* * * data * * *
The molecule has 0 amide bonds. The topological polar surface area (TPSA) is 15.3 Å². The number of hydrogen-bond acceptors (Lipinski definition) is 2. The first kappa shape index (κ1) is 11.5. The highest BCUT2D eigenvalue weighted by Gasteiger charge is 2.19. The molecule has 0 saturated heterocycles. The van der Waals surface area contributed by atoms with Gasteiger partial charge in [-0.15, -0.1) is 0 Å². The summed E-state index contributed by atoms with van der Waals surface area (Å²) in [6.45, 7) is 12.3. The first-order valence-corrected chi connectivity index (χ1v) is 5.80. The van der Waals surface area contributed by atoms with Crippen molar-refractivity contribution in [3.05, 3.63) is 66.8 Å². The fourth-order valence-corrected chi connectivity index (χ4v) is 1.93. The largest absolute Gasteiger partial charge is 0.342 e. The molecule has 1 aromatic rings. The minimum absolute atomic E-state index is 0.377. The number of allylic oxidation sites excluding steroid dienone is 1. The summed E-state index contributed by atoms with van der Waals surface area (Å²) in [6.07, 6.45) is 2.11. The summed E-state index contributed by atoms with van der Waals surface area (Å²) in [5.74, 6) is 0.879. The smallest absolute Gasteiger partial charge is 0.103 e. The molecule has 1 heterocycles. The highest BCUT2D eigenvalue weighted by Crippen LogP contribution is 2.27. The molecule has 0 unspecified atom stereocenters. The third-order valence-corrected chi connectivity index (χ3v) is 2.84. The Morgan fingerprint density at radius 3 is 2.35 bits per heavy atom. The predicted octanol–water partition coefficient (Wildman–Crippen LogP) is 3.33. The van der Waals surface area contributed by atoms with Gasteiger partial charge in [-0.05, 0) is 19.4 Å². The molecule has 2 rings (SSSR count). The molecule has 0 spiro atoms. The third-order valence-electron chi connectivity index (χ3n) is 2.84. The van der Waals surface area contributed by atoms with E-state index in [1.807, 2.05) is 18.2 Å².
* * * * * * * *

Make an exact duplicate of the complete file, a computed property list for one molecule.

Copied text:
The molecule has 0 amide bonds. The topological polar surface area (TPSA) is 15.3 Å². The number of hydrogen-bond acceptors (Lipinski definition) is 2. The first kappa shape index (κ1) is 11.5. The highest BCUT2D eigenvalue weighted by Gasteiger charge is 2.19. The molecule has 0 saturated heterocycles. The van der Waals surface area contributed by atoms with Gasteiger partial charge in [-0.15, -0.1) is 0 Å². The summed E-state index contributed by atoms with van der Waals surface area (Å²) in [6.45, 7) is 12.3. The first-order valence-corrected chi connectivity index (χ1v) is 5.80. The van der Waals surface area contributed by atoms with Crippen molar-refractivity contribution in [3.05, 3.63) is 66.8 Å². The fourth-order valence-corrected chi connectivity index (χ4v) is 1.93. The largest absolute Gasteiger partial charge is 0.342 e. The molecule has 1 aromatic rings. The minimum absolute atomic E-state index is 0.377. The number of allylic oxidation sites excluding steroid dienone is 1. The summed E-state index contributed by atoms with van der Waals surface area (Å²) in [6.07, 6.45) is 2.11. The summed E-state index contributed by atoms with van der Waals surface area (Å²) in [5.74, 6) is 0.879. The smallest absolute Gasteiger partial charge is 0.103 e. The molecule has 1 heterocycles. The highest BCUT2D eigenvalue weighted by Crippen LogP contribution is 2.27. The molecule has 0 unspecified atom stereocenters. The third-order valence-corrected chi connectivity index (χ3v) is 2.84. The Morgan fingerprint density at radius 3 is 2.35 bits per heavy atom. The predicted octanol–water partition coefficient (Wildman–Crippen LogP) is 3.33. The van der Waals surface area contributed by atoms with Gasteiger partial charge in [-0.05, 0) is 19.4 Å². The molecule has 2 rings (SSSR count). The molecule has 0 spiro atoms. The third-order valence-electron chi connectivity index (χ3n) is 2.84. The van der Waals surface area contributed by atoms with E-state index in [1.807, 2.05) is 18.2 Å².